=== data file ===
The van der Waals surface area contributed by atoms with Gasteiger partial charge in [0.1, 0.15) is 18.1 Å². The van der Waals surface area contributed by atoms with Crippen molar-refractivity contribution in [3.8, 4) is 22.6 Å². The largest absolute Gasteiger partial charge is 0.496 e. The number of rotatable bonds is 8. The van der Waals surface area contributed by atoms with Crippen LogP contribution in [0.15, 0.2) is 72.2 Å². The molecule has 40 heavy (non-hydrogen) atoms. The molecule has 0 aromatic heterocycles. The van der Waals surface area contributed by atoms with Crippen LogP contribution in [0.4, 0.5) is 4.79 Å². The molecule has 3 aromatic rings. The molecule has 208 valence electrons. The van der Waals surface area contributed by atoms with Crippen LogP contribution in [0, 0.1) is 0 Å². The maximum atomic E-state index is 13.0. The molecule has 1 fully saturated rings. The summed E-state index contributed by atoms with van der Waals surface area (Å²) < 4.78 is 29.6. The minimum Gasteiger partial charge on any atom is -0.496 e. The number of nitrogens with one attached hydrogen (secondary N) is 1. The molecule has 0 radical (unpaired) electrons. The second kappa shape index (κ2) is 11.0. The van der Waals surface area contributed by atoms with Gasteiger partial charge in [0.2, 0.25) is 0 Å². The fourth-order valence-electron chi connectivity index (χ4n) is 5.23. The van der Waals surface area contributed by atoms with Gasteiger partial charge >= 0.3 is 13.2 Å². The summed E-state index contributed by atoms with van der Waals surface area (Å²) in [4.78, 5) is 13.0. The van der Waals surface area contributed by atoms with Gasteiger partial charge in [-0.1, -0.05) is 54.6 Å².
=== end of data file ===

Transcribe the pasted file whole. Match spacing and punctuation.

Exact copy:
The van der Waals surface area contributed by atoms with Gasteiger partial charge in [0.1, 0.15) is 18.1 Å². The van der Waals surface area contributed by atoms with Crippen molar-refractivity contribution in [3.8, 4) is 22.6 Å². The largest absolute Gasteiger partial charge is 0.496 e. The number of rotatable bonds is 8. The van der Waals surface area contributed by atoms with Crippen LogP contribution in [0.15, 0.2) is 72.2 Å². The molecule has 40 heavy (non-hydrogen) atoms. The molecule has 0 aromatic heterocycles. The van der Waals surface area contributed by atoms with Crippen LogP contribution in [0.4, 0.5) is 4.79 Å². The molecule has 3 aromatic rings. The molecule has 208 valence electrons. The van der Waals surface area contributed by atoms with Crippen LogP contribution in [0, 0.1) is 0 Å². The maximum atomic E-state index is 13.0. The molecule has 1 fully saturated rings. The summed E-state index contributed by atoms with van der Waals surface area (Å²) < 4.78 is 29.6. The minimum Gasteiger partial charge on any atom is -0.496 e. The number of nitrogens with one attached hydrogen (secondary N) is 1. The molecule has 0 radical (unpaired) electrons. The second kappa shape index (κ2) is 11.0. The van der Waals surface area contributed by atoms with Gasteiger partial charge in [0.2, 0.25) is 0 Å². The fourth-order valence-electron chi connectivity index (χ4n) is 5.23. The van der Waals surface area contributed by atoms with Gasteiger partial charge >= 0.3 is 13.2 Å². The summed E-state index contributed by atoms with van der Waals surface area (Å²) in [4.78, 5) is 13.0. The van der Waals surface area contributed by atoms with Gasteiger partial charge in [-0.1, -0.05) is 54.6 Å².